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Posts tagged connections
9 Things Parents Can Say to Defuse a Meltdown With Compassion

Of course you love your children, but aren't they just so good at pushing your buttons? It's easy to get frustrated when your children are demanding impossible requests or continue to do the one thing you asked them not to over and over. Thoughts may cross your mind such as, "I brought you into this world, I can take you out," (although you would never say that aloud). Your first reaction may be to raise your voice and punish your child, however this article will prepare you with 9 sayings to use when your child is having a meltdown that get the point across while still using compassion. 

It is important to reinforce connection, not separation. Vanessa Lapointe suggests "discipline without damage". Based off of science, and the way a child's brain develops, we want to build children who are hardy, not hardened. Children who are hardy have the ability to overcome to struggles of life, while children who are hardened cannot, and instead shut down using poor coping skills. Below are 9 sayings found on Lapointe's Disciple Cheat Sheet to help change the way you defuse a difficult situation with your child. 

1. Instead of: "What were you thinking?" 
Say: "I'm going to help you with this."

2. Instead of: "How many times do I have to tell you?"
Say: "I'm going to do (__) so that it will be easier for you." 

3. Instead of: "Stop it! You're embarrassing me!"
Say: "Let's go to a quieter place to get this sorted out."


4. Instead of: "If you don't stop that, no Xbox for a week!"
Say: "I can see this is tricky for you. We're going to solve this later. Let's get a drink of water first."

5. Instead of: "Go to your room."
Say: "Come here, I've got you."

6. Instead of: "No stars on the star chart for you!"
Say: "Let's figure out a better way for next time."

7.  Instead of: "Stop. That. Right. NOW!"
Say: "If you need to get your mad out- then go ahead. It's okay. I've got you."

8. Instead of: *Silent eye-roll and frustration sigh*
Say: *Kindness in our eyes and compassionate hair tousle*

9. Instead of: "You are IMPOSSIBLE!"
Say: "We will get this figured out. I can handle ALL of you. It's all good."

The key to defusing a meltdown is to use different tactics from the Disciple Cheat Sheet. When your toddler does something, such as color on the wall, instead of yelling, begin by maintaining a calm voice and saying "You know we aren't supposed to color on the wall, let's get this cleaned up." If your toddler fights back, stay calm and move to another tactic, "I can see this is tricky for you, we're going to solve this later. Let's get a drink of water." It may take time, but eventually your child will calm down, and that is when you can show them how to get the color off of the wall. Your child still learns their actions have consequences, but you were able to get your point across without raising your voice. 

Children's brains have not developed impulse control, therefore no amount of yelling will change the brain's wiring. The phrases above work best for young children, but you can use the same idea of compassion to get your point across with older children and adults. When using these phrases, it is important to remain confident, all-knowing, and in charge, in order to avoid helicoptering your child. Although it may take time for the parent to refer to these phrases before getting frustrated, remember that "It's okay. I've got you," may be exactly what your child needs to hear.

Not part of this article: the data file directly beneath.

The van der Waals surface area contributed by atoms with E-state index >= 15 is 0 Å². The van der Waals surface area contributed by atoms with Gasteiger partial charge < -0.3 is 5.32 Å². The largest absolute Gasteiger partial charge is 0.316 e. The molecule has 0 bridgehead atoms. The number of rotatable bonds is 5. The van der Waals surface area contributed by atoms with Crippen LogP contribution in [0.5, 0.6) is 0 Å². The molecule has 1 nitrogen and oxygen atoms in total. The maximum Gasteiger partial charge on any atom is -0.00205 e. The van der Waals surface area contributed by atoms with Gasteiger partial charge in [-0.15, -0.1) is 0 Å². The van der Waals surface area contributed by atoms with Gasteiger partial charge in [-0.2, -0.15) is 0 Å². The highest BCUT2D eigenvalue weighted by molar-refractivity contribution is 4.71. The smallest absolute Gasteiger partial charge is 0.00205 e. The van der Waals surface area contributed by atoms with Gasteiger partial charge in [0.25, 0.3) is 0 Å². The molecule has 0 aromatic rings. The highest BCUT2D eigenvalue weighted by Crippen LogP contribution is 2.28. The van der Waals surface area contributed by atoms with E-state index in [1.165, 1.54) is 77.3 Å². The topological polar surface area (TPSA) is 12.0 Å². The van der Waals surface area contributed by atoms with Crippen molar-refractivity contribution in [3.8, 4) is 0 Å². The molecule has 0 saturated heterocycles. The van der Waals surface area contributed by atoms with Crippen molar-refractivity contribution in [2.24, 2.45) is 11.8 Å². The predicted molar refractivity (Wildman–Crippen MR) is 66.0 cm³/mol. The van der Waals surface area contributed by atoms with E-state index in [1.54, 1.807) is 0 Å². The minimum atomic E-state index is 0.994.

If you have questions about using compassion and the good affects it can have on you and your child or would like to schedule an appointment, please contact us. For more information on therapy, visit FAQ at Hilber Psychological Services

~Written by Allison Parker and Tanya L. Hilber, PsyD

Reference: Porter, Evan. “9 Things Parents Can Say to Defuse a Meltdown with Compassion.”Upworthy, Cloud Tiger Media Inc., 21 July 2017.

The Five Love Languages of Children, Part 9: Acts of Service

Last week, I discussed the final love language of children, acts of service, based on the book “The Five Love Languages of Children” by Gary Chapman and Ross Campbell. In case you missed it, please follow the links below to read previous posts about the various love languages of children:

  1. Physical Touch (Part 1 and Part 2)
  2. Words of Affirmation (Part 1 and Part 2)
  3. Quality Time (Part 1 and Part 2)
  4. Gifts
  5. Acts of Service (Part 1)

Today, I will continue to discuss the final love language of children, acts of service, to provide some tips, tricks, and tidbits on how to incorporate acts of service into a parent-child relationship.

Love language

It is easy for parents to have hopes, wishes, and dreams for their children. A part of incorporating acts of service into a parent-child relationship is a parent’s acknowledgement that the child is not an extension of the parent, but rather an individual. This means that it is important for parents to allow their children to develop their own skills, abilities, and goals without the parents pushing their own unfulfilled wishes or desires upon their children. A parent’s goal is to help guide a child and give the child room to explore their own autonomy. This does not include giving a child a detailed map stating what the rest of the child’s life will look like.